So that's something to consider and you make sure you're, you're in it because you enjoy it and you want to keep. And you're passionate about it. You're not just in it for the, the paycheck. So that brings me to my current job. And I am [00:24:00] currently working for a company called Cypress as a DX engineer or a developer experience engineer.

And Cypress is an open source company and we make a piece of testing software, which you can download and use for end to end testing. So you, it automates your end to end test. So you, you basically write a bunch of code and Cypress will run and test your web application. For you? It's pretty great.

It's super powerful stuff. I sought out Cypress specifically because I was a huge fan of the tool and I had been using it and I wanted to be a part of an open source company and do open source full time. Now the interesting thing about what I'm doing now is I'm not doing like typical day to day developer work, where I'm picking up tickets and doing scrum and sprint planning and pointing retros and stuff like that.

Thank God. I got really tired of that. I'm primarily now my job [00:25:00] is to essentially make it as seamless and easy as possible for developers to adopt Cypress and to use it and integrate it into their, their stacks. And my team specifically is Chartered with education. So I create a lot of content right now in videos teaching people how to use Cyprus, how to use it with various CI providers and just how to test in general.

And it's great. It's this is by far the best job I've ever had. I really, really love it. I finally feel like I've. Got a job now where I'm not gonna be bouncing around. They pay me extremely well here. I'm not going to share those numbers because I'm currently working at this company, but it is far north of a hundred thousand dollars.

And I get to work on whatever I want every single day, you know, and I get to help people. And it's, it's pretty amazing being able to do open source work with a tool and a project that is used. I don't know, millions of [00:26:00] developers all around the world and being able to help them and give them the resources and the education and the knowledge they need to solve their problems and write better code and better applications is just incredibly rewarding and fulfilling.

So in a nutshell, and I don't know how long I've been recording this thing for, but that's basically my story. And I just wanted to share that with you. I felt like that was very important for you to know where I'm coming from and where I've been and things like that going forward. You know, I don't share the numbers of my salary to Bo or to brag.

It's just to, to give you an example of what's possible. I'm really trying to be as open and upfront and transparent on this podcast as possible. And like talking about money and salaries is like pretty cringeworthy to me. It's like one of those taboo things in my mind, like you just don't talk about salary.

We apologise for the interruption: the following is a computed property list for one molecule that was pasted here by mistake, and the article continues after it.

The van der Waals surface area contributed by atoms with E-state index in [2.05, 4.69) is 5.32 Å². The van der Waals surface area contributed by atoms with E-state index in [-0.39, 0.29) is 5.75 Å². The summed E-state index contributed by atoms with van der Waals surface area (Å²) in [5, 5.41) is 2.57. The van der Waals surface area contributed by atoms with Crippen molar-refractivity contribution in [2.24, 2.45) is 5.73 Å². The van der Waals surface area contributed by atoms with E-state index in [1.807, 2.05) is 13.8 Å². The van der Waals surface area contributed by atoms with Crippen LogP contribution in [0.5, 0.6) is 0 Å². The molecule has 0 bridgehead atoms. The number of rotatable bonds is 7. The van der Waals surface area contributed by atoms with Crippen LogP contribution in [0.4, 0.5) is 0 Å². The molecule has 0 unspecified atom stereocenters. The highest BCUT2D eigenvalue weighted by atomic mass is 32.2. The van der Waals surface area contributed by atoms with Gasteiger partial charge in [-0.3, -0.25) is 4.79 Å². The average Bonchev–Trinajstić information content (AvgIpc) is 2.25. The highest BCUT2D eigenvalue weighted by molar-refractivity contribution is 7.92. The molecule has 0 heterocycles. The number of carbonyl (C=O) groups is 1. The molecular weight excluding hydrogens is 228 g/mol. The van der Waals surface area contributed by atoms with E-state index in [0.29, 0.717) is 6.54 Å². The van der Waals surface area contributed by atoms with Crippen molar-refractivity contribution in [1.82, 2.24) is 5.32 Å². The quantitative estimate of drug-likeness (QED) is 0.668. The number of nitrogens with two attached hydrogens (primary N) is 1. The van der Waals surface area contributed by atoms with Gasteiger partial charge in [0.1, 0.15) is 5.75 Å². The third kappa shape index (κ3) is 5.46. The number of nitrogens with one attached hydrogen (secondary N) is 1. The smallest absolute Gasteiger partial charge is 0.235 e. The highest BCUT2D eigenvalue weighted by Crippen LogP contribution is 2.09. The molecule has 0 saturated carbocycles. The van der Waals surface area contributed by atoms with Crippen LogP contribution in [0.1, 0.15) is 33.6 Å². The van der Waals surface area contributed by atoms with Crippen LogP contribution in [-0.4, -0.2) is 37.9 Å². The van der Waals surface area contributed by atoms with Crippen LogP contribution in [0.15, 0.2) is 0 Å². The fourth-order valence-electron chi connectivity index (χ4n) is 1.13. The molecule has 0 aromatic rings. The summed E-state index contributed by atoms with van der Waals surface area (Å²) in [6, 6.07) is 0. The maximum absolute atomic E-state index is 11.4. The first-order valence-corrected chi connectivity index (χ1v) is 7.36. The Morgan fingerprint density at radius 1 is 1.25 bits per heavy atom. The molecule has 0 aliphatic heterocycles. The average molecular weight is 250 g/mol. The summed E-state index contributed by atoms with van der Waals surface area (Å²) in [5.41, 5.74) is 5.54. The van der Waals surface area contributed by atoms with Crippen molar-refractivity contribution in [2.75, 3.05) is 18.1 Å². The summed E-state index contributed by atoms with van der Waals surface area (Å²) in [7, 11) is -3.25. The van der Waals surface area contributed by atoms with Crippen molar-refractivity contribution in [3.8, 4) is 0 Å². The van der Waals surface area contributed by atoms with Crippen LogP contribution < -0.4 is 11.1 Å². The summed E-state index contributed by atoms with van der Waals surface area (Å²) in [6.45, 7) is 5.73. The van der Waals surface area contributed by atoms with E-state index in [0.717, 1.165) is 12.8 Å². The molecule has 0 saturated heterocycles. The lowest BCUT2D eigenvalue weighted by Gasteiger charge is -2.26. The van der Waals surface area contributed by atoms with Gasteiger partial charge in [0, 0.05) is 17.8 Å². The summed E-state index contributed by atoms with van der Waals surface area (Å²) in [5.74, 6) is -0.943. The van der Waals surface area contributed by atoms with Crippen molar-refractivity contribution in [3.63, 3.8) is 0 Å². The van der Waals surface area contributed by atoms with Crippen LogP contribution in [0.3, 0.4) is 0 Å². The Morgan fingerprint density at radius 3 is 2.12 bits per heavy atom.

You don't really talk about yourself. This is the kind of [00:27:00] information that I think is super valuable and it would've been incredibly valuable to me when I was first learning how to code. I didn't know. Anything about this? I didn't have anyone. I didn't know what the real numbers were. I just knew what that bootcamp had promised.

And I had seen, you know, stuff on job postings, but I didn't really know like boots on the ground, but people were actually making in my area, things like that. And So I hope that by sharing that information, it can inspire you. It can encourage you, and it can just give you some raw and real data for you to work with as you're evaluating and struggling to teach yourself how to code and figure all this stuff out.

So I hope that was helpful. That pretty much wraps up this episode. Let's see, what am I gonna be talking about in the next episode? We're gonna be sharing a little bit. I'm trying to help you figure out why you're here. Basically. We're gonna be discussing why it's important for you to. Understand why you're teaching yourself how to code and figuring out your reasons, why [00:28:00] to do that, because it's gonna get really, really tough.

It's not easy. I think people sugarcoat things online that, you know, learning to code is easy. And like, you could pick this stuff up in a couple weeks or a couple months, and you're like, ready to go. That simply isn't true. I mean, even though I got my job after five months, I didn't really feel competent for like another few years or so.

That's totally normal. We all have imposter syndrome and feel like we're faking it until we make it. But that's for this episode, guys, I hope you got a lot of value at this one. I hope that what I shared was helpful and I will see you in the next episode. So until next time friends, cheers.


Host Robert Guss is a self-taught front-end developer currently working as a Developer Experience Engineer at Cypress.io. We discuss learning how to code, strategies for getting your first job, web technology news, interviews, testing, and more on this show.

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Robert Guss